From Wiki Journal Club
Jump to: navigation, search
Al-Lamee R, et al. "Percutaneous coronary intervention in stable angina". Lancet. 2017. epub 2017-11-02:1-11.
PubMedFull textPDF

Clinical Question

In patients with stable angina despite medical therapy and single-vessel disease, does PCI improve angina as measured by treadmill exercise time compared to placebo procedure?

Bottom Line

In patients with stable angina despite medical therapy, PCI does not improve angina as measured by treadmill exercise time compared to placebo procedure, with both arms receiving anti-anginal therapy. PCI also failed to improve angina as assessed by validated questionnaires or improve overall quality of life.

Major Points

Percutaneous coronary intervention (PCI) is commonly utilized for stable angina although evidence for its use is questionable. The previous COURAGE trial randomized patients with stable angina to either PCI or medical therapy and found no difference with regard to myocardial infarction and death. There was a suggestion that patients who received PCI were more likely to be free of angina with a higher quality of life at 6 months, although this benefit disappeared by 36 months. Meta-analyses including COURAGE and other similar trials have also failed to demonstrate a clear benefit to PCI in patients with stable angina. [1] As a result of these findings, current consensus guidelines recommend medical therapy as first-line for treatment of stable angina, but continue to support the use of PCI in patients with obstructive coronary disease who remain symptomatic despite medical therapy. [2] Notably, these previous trials have not blinded patients to treatment allocation, raising the question of whether symptomatic improvement related to placebo effect. A large randomized, placebo-controlled trial of PCI in stable angina was needed to further elucidate these issues.

The 2017 Objective Randomised Blinded Investigation with optimal medical Therapy of Angioplasty in stable angina (ORBITA) trial randomized 200 patients with stable angina despite medical therapy to PCI or sham PCI (coronary angiography and iFR/FFR measurement but no stent placement) and assessed for a primary outcome of improvement in treadmill exercise time. At 6 weeks, there was no significant difference between groups in the improvement in treadmill exercise time. There was also no significant difference between groups in multiple subjective measures of anginal burden and quality of life. Patients randomized to PCI did have a greater improvement in peak stress wall motion score versus placebo (difference of differences -0.09) but the clinical relevance of this is questionable. Adverse event rates were low in both groups.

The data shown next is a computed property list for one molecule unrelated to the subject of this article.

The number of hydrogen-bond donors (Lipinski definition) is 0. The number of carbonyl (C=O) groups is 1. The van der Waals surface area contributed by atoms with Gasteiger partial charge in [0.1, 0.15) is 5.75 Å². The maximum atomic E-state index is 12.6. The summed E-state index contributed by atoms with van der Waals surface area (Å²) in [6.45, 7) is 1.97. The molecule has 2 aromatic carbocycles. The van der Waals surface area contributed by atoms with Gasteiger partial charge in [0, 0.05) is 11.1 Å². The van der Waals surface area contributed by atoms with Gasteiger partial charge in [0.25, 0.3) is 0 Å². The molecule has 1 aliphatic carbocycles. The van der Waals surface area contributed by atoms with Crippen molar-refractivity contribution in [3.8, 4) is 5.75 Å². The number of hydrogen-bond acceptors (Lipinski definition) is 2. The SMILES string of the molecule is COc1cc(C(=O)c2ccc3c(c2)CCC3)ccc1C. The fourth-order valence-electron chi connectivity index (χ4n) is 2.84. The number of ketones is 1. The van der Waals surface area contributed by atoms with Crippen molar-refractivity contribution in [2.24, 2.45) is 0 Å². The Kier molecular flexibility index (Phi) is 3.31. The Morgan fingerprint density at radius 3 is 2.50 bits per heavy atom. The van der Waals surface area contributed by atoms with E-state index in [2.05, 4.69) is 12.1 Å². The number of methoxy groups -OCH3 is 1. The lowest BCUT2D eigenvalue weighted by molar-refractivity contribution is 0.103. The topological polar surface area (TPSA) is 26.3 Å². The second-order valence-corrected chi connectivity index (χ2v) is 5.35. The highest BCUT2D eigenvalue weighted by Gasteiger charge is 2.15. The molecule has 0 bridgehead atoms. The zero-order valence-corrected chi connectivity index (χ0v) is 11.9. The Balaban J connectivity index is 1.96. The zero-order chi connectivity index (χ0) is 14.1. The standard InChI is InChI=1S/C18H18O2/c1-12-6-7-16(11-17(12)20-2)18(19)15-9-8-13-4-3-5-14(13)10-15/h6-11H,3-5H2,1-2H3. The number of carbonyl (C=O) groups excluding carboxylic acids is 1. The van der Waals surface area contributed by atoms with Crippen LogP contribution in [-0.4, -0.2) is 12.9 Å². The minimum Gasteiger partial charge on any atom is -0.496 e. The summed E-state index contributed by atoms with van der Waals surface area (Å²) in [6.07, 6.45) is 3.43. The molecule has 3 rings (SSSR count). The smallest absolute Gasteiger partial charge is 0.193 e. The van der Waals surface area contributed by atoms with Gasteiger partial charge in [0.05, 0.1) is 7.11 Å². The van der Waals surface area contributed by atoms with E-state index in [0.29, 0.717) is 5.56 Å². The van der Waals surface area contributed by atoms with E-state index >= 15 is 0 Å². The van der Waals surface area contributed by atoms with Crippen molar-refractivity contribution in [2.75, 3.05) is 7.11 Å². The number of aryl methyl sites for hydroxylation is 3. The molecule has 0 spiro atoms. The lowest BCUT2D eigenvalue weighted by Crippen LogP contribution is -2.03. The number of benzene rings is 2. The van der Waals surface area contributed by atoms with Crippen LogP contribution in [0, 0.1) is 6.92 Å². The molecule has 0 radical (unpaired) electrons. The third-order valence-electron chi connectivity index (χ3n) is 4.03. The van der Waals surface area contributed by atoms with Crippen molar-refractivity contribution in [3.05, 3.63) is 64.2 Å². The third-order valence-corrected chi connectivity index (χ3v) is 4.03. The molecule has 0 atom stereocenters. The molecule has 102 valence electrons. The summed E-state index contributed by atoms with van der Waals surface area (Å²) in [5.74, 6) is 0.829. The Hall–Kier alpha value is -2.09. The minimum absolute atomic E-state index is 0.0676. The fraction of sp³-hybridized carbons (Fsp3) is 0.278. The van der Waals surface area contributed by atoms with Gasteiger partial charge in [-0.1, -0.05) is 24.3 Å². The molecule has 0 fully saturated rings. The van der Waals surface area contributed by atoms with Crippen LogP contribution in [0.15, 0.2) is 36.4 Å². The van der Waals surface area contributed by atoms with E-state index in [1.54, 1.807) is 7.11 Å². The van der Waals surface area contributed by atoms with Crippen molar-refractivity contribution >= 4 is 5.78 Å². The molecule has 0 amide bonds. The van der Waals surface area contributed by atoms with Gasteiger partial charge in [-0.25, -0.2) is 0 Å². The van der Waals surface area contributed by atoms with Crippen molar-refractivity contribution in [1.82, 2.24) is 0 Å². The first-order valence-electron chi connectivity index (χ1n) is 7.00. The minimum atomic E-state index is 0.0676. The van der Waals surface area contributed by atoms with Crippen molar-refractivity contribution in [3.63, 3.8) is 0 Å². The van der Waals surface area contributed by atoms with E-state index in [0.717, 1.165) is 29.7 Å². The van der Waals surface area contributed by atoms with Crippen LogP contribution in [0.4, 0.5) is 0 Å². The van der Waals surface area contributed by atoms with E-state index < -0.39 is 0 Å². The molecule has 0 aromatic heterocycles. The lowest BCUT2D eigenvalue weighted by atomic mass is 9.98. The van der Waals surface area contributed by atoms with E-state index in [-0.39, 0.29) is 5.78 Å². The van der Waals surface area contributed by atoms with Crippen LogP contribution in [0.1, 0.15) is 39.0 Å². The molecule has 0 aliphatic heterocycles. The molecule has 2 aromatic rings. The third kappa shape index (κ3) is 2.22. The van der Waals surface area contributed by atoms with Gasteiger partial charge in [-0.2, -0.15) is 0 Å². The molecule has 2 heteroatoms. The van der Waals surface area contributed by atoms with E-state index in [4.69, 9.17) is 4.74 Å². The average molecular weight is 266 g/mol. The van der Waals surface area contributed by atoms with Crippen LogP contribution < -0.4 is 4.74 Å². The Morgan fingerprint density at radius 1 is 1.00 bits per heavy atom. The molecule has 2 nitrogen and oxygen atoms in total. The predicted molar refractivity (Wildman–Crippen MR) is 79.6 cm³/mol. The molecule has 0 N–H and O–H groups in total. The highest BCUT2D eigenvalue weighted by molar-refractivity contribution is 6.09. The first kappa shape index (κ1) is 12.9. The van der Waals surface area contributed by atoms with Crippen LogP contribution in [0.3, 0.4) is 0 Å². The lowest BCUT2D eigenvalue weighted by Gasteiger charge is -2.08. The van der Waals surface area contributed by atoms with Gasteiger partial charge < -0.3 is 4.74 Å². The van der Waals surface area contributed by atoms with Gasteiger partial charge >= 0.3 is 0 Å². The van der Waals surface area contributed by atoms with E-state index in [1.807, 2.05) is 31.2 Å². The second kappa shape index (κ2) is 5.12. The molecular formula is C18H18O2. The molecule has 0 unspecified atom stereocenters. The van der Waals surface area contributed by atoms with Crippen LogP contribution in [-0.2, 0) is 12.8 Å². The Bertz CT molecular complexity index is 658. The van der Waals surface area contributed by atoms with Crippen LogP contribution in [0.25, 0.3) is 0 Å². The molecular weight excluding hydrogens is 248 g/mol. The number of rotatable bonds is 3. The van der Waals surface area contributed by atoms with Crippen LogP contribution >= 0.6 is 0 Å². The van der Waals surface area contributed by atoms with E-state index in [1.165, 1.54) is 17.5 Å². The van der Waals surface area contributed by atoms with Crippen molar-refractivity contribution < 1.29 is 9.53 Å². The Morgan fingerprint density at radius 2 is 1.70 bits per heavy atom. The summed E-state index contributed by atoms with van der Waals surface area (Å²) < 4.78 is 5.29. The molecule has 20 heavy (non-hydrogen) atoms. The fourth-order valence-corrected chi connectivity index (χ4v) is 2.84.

ORBITA provides the first placebo-controlled evidence of the efficacy of PCI on angina. The effect size was smaller than expected, and not statistically significant. Previous studies showing subjective benefit may have been driven primarily by a strong placebo effect. These findings provide further support for the option of medical management in stable angina. Notably, however, ORBITA used standard clinical approaches, namely symptomatic, routine clinical testing plus angiographic guidance for dedicing on PCI. Only 94% of patients had a positive ischemia test.[3] Pressure-based modalities (iFR/FFR) have been used in unblinded studies (DEFER, FAME, FAME 2 and FUTURE[4][5]) to guide placement of stents. FAME found benefit in pressure-based modalities than angiographically-guided PCI, while FUTURE was stopped after suggesting the opposite. Whether identifying lesions by iFR/FFR for PCI would be more effective in reducing angina in stable CAD remains unknown but is one of the planned substudies of ORBITA, and the reason it randomised patients across the FFR 0.80 boundary.


As of December 2017, no guidelines have been published that reflect the results of this trial.


  • Multicenter, double-blind (sham procedure), randomized trial
  • N=200
    • Angiography-guided PCI (n=100)
    • Sham PCI (n=100)
  • Setting: 5 centers in UK
  • Enrollment: December 2013 - July 2017
  • Duration of follow-up: 6 weeks
  • Analysis: Intention-to-treat
  • Primary Outcome: Difference in treadmill exercise time increment (s)


Inclusion Criteria

  • Aged 18-85
  • Both of:
    • Angina or equivalent symptoms
    • At least one angiographically significant (≥ 70%) lesion in a single vessel that is appropriate for PCI

Exclusion Criteria

  • Angiographic stenosis ≥ 50% in a non-target vessel
  • Acute coronary syndrome
  • Previous CABG
  • Left main disease
  • Contraindication to drug eluting stent
  • Chronic total occlusion
  • Severe valvular disease
  • Severe left ventricular systolic dysfunction
  • Moderate or greater pulmonary hypertension
  • Life expectancy < 2 years
  • Inability to provide informed consent

Baseline Characteristics

From all groups.

  • Demographics: Age 66 years, male 73%